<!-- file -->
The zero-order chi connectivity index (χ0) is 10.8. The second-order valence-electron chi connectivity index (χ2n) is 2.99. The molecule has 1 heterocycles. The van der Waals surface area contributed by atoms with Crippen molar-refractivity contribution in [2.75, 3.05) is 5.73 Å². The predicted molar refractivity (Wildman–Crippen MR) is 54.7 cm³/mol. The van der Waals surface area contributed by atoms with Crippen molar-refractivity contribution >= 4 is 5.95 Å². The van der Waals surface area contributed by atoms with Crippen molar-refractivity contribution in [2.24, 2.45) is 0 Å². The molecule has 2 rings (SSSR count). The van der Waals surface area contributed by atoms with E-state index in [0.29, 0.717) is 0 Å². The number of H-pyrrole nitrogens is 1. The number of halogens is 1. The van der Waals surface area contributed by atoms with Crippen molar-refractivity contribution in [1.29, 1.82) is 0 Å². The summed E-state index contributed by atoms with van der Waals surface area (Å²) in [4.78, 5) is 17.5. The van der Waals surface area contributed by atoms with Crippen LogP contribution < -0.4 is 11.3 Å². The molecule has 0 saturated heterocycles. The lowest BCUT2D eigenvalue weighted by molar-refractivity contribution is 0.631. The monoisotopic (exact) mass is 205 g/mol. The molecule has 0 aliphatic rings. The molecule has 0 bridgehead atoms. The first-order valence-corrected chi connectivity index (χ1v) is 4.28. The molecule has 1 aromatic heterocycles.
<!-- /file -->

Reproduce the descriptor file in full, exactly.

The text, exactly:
The zero-order chi connectivity index (χ0) is 10.8. The second-order valence-electron chi connectivity index (χ2n) is 2.99. The molecule has 1 heterocycles. The van der Waals surface area contributed by atoms with Crippen molar-refractivity contribution in [2.75, 3.05) is 5.73 Å². The predicted molar refractivity (Wildman–Crippen MR) is 54.7 cm³/mol. The van der Waals surface area contributed by atoms with Crippen molar-refractivity contribution >= 4 is 5.95 Å². The van der Waals surface area contributed by atoms with Crippen molar-refractivity contribution in [2.24, 2.45) is 0 Å². The molecule has 2 rings (SSSR count). The van der Waals surface area contributed by atoms with E-state index in [0.29, 0.717) is 0 Å². The number of H-pyrrole nitrogens is 1. The number of halogens is 1. The van der Waals surface area contributed by atoms with Crippen molar-refractivity contribution in [1.29, 1.82) is 0 Å². The summed E-state index contributed by atoms with van der Waals surface area (Å²) in [4.78, 5) is 17.5. The van der Waals surface area contributed by atoms with Crippen LogP contribution < -0.4 is 11.3 Å². The molecule has 0 saturated heterocycles. The lowest BCUT2D eigenvalue weighted by molar-refractivity contribution is 0.631. The monoisotopic (exact) mass is 205 g/mol. The molecule has 0 aliphatic rings. The molecule has 0 bridgehead atoms. The first-order valence-corrected chi connectivity index (χ1v) is 4.28. The molecule has 1 aromatic heterocycles.